Stay tuned for what I have been making...
*Not a vegan blog, but she does give vegan versions of every recipe she posts. Your mileage may vary with how ok you are with that.
For some reason I had massive sausage cravings this morning. (Not like that - really, you are a dirty-minded lot sometimes) Since it was Sunday, I thought I'd google around for a vegan Yorkshire pudding recipe and make some toad in the hole. Thankfully such recipes weren't too hard to find, although finding one that fitted the ingredients I had to hand was a little more faff. This is what I ended up using, although I replaced the gram flour with potato flour. That may account for the puddingy quality of the resulting dish - I don't mind that but my other half apparently thinks Yorkies should be like 'air'. (No, they are puddings, the clue is in the name. Neither of us is from the relevant geographical location to have a valid opinion on the subject though. We're East Anglians in Central Scotland, bypassing Yorkshire entirely except as a place to go through on the train.)
How to make the recipe into toad in the hole: Place some Linda McCartney sausages (or other vegan sausages of your choice) in the oiled-up dish while heating it up in the oven. They'll defrost and brown while you're mixing the batter. Mix the batter Fish the sausages out of the dish and put them aside. Don't use your fingers unless you enjoy being burned. Pour the batter in the dish and drop the sausages in it. It needs a longer baking time if you double the quantity!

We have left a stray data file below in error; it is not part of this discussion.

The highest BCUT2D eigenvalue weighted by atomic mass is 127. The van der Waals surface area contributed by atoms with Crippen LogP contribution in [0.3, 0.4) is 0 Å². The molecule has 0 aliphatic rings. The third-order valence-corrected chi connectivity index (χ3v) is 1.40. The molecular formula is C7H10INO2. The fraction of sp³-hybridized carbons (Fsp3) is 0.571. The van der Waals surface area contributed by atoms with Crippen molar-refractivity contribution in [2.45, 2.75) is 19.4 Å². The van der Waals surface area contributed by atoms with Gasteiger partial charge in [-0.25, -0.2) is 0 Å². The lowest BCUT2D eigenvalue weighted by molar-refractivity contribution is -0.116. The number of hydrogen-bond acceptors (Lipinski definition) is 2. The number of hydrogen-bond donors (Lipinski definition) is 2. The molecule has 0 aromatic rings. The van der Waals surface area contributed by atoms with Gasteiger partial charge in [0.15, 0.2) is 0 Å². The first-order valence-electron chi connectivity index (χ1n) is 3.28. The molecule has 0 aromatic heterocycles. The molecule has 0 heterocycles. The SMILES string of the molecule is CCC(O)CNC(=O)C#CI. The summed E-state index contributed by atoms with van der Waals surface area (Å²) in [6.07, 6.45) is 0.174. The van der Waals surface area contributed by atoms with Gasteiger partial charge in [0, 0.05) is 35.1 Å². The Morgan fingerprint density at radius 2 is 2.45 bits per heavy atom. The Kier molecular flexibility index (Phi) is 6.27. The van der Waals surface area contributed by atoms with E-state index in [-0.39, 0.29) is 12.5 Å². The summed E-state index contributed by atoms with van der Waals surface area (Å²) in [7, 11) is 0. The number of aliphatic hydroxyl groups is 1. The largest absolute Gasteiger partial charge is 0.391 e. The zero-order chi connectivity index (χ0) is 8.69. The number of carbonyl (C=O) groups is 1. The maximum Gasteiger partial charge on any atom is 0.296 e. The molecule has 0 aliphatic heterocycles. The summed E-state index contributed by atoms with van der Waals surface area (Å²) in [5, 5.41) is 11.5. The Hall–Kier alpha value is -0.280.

I got up just before ten, and managed to have made this, a batch of bread and the more standard bits of a roast meal by 1, and also have done my teaching prep for the coming week. Not bad!
This list is based on my experiences and those of others I've spoken to/read pieces by. It's basically a digest of what not to do if you want your friend/colleague/acquaintance to remain vegan - and what you can do instead if you find yourself in that situation.